Benefits of working together Referring patients to their community pharmacy following discharge from hospital for MUR or NMS can: ‒help address many of the problems that arise with medicines following discharge ‒contribute to the Quality, Innovation, Productivity and Prevention (QIPP) challenge ‒support the optimisation of medicines use
Case Study North West London Hospitals NHS Trust and East and South East England Specialist Pharmacy Services “At my hospital trust, I’ve been doing continued professional development sessions on the NMS and MURs specifically for hospital pharmacy staff. Interestingly, many people were not sure of the relevance at the start but they changed their minds once they understood the impact in terms of continuing patient support post-discharge. “As a result of the sessions we now discuss NMS and post-discharge MURs as part of discharge counselling. We also suggest that patients take their discharge summaries to their community pharmacists for follow up. It takes almost no extra time to do this so there are no resource implications, but it could have a significant benefit in terms of referrals.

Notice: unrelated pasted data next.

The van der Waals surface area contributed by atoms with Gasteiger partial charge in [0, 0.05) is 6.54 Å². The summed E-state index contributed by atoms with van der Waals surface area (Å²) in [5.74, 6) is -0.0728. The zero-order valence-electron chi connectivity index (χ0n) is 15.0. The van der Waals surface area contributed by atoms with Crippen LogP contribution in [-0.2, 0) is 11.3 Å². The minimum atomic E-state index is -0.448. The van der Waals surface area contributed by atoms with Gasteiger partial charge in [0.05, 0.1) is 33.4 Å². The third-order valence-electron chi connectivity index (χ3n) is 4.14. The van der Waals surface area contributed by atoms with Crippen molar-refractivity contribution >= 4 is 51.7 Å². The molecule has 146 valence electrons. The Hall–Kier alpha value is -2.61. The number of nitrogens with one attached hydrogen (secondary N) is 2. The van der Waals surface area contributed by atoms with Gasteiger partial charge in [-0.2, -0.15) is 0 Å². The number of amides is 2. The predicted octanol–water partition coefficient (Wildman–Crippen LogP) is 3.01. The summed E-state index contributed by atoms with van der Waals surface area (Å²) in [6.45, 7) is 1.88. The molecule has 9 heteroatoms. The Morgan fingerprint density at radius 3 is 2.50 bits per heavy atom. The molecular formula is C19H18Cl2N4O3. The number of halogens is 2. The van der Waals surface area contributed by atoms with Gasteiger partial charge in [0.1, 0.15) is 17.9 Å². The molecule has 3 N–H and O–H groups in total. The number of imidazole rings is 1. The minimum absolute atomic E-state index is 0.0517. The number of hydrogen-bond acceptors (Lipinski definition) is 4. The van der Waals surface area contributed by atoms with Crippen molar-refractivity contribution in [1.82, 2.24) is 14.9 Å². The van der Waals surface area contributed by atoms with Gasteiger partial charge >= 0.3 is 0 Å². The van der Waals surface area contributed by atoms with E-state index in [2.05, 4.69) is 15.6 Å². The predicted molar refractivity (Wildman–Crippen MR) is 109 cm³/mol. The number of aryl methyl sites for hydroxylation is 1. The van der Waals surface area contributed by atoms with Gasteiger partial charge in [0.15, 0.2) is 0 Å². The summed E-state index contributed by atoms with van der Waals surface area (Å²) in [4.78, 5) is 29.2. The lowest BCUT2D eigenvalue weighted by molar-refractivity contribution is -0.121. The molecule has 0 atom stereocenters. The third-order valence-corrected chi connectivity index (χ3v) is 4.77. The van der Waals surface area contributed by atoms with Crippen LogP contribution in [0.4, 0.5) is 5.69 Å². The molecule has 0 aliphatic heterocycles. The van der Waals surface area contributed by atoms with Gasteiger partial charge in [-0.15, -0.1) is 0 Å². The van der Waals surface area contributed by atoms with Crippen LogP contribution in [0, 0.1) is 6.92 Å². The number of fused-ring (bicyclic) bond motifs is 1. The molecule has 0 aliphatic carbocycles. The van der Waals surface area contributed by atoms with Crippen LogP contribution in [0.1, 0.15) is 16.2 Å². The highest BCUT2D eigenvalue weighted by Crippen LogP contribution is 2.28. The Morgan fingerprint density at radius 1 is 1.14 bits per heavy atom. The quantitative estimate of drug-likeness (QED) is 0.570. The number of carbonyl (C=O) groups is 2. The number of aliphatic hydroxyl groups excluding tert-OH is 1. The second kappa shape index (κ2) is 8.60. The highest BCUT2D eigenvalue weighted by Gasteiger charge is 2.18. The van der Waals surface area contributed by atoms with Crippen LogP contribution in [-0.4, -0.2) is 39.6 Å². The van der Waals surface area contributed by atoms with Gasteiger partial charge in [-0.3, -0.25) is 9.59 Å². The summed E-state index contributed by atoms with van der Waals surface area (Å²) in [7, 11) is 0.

Case Study Nina Barnett, consultant pharmacist, North West London Hospitals NHS Trust “Patients with particularly complex needs are referred to our Harrow Integrated Medicines Management (HIMMs) service. With patient consent, we telephone the community pharmacist and discuss the referral. We fax the discharge letter, in which we include a summary of our interventions to date and recommendations if appropriate, and give the pharmacist patient contact details to schedule an appointment after discharge. “My suggestion is that all hospital pharmacists talk about NMS and MUR in their discharge counselling, give leaflets to patients and encourage them to use the services, to support good transfer of care and optimal uptake of services by those who will benefit most.”
Template Referral Form For hospitals to use for referring patients to their community pharmacy Can be given to the patient to take to the pharmacy or with patient’s consent, can be sent to the community pharmacy via e.g. secure email / fax RPS recommended core content of records for transfer of care included on form
Template Patient Leaflet Text to use in a template leaflet for patients available Can be amended to meet local requirements Describes NMS and MUR to patients
Discussion / Action points If a hospital decides to refer patients for MUR and NMS: nominate someone in the pharmacy team to be responsible for implementation of the services and to be the point of contact for community pharmacists ensure all members of hospital staff who might be referring patients are aware of the NMS disease areas and advise them that they are able to refer to the services
Discussion / Action points consider how the referral form will be used in your hospital. Ensure that all relevant staff know about it and how to use it consider how the community pharmacy patient leaflet will be used in your hospital. Amend the wording of the leaflet where relevant and print copies for distribution to patients determine when and how it will be given to patients